Take the Stairs, Not the Escalator
The exercise is great, but the mindset lasts forever
When there’s an escalator with stairs next to it, which option do you take? I take the stairs. It seems like a small thing, but it’s a big deal. Embedded in this little, seemingly innocuous decision — do you walk or do you stand? — is a whole way of looking at the world.
People on the escalator lose time, momentum, and energy. They choose to wait then they could be choosing to do something. Of course, at times waiting is the right choice. Sometimes, you can use a bit of rest. Or enjoy the moment of quiet with your partner.
Most of the people on the escalator, however, don’t stand because it makes sense to stand right now. They stand because it’s their default to wait. They stand because they hope the world will magically carry them to where they want to go.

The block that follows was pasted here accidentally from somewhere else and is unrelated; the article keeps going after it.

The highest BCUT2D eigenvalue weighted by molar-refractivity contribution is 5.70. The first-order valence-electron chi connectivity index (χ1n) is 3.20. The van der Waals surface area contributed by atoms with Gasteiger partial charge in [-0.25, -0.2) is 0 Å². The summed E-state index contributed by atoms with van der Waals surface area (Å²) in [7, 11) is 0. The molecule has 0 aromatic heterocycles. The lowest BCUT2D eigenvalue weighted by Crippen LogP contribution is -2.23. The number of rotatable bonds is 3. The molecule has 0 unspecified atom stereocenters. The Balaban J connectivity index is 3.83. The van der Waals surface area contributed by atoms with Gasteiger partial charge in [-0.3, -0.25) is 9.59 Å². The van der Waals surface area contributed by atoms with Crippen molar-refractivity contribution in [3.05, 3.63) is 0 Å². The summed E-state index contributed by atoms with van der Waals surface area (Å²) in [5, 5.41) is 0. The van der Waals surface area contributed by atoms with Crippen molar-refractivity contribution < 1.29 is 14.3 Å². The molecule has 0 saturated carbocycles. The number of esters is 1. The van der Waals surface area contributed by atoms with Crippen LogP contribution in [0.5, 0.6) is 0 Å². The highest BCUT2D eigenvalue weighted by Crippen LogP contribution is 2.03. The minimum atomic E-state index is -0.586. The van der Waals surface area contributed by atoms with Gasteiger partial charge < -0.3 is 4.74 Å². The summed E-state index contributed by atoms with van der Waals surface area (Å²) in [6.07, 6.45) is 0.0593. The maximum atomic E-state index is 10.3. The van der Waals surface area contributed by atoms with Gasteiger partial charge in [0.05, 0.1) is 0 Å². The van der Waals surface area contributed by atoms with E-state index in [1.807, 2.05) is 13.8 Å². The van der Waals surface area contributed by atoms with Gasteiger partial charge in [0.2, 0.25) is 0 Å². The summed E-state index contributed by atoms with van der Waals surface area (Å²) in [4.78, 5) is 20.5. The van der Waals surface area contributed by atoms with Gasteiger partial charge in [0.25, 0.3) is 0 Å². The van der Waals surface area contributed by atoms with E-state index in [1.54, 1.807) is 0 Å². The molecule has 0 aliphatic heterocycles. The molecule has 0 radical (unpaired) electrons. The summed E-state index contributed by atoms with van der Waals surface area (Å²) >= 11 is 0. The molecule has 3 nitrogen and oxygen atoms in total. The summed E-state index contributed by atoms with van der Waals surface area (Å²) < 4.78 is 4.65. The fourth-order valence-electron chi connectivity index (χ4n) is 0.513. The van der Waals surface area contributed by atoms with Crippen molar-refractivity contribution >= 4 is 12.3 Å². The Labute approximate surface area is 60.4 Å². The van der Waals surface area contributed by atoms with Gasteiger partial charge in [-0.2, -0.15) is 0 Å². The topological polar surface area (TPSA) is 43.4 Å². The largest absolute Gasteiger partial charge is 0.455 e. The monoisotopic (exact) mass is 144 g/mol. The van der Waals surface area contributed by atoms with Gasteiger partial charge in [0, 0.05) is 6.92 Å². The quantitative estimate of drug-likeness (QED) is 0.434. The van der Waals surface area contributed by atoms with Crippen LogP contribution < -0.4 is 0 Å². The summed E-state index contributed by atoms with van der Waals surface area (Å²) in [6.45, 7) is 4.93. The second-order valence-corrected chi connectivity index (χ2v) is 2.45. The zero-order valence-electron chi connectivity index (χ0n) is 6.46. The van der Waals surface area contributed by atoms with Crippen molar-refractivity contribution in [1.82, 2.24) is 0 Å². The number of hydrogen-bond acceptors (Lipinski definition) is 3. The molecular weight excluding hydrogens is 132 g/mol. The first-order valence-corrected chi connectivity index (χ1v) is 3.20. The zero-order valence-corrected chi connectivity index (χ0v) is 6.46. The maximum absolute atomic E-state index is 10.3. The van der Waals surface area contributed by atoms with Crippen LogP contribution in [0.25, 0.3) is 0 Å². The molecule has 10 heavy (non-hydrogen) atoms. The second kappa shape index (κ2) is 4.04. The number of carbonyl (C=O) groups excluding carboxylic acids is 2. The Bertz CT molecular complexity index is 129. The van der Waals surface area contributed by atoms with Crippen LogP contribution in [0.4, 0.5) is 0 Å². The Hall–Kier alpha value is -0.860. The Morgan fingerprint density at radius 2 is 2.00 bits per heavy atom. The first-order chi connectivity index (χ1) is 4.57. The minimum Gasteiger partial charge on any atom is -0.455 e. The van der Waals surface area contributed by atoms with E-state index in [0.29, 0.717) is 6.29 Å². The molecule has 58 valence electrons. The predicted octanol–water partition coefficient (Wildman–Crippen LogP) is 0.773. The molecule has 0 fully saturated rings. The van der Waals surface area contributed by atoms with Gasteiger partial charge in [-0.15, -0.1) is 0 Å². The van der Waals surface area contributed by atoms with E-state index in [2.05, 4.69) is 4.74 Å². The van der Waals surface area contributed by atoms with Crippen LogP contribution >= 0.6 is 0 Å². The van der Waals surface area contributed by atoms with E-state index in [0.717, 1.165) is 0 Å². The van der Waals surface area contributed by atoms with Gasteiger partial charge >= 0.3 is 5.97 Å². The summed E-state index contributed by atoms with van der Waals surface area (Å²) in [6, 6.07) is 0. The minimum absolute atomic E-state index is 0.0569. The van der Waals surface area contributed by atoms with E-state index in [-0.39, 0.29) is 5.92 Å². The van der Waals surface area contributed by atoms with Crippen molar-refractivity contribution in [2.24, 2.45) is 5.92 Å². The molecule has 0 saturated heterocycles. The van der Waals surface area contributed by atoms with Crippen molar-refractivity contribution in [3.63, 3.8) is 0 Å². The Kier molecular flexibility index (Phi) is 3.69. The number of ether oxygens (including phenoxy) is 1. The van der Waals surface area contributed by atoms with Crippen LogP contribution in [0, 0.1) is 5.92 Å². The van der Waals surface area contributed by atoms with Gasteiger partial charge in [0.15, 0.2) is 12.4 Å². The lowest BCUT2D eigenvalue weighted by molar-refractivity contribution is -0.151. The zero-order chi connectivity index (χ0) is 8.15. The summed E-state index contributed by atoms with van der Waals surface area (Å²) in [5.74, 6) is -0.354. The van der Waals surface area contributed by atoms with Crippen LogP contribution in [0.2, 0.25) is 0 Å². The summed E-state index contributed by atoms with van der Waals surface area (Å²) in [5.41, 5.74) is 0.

Meanwhile, the people taking the stairs know every minute counts. They see a set of steps that leads up a mountain and say, “Okay, bring it on!” They take the obstacle head on and do what they can to overcome it. Instead of losing momentum, they build more. They charge — and their metabolism kicks in.
Of course, there are times to slow down. To assess the challenge ahead, weigh your options carefully, and form a plan together with others. Nothing is black and white, but the question remains: What is your default?
Even if you do your very best, you might not get what you want. So actually, your very best is the least you can do.
Zig Ziglar once said, “There is no elevator to success, you have to take the stairs.” It’s cheesy, but it’s true. There is also no escalator. If there is, it’s going the wrong way — and you have to run up to get to the top.
Taking the stairs instead of the escalator may seem like a silly little decision, but the mindset shift may last forever. Whatever uphill battle you’re currently facing, which one is it going to be? The escalator? Or the stairs?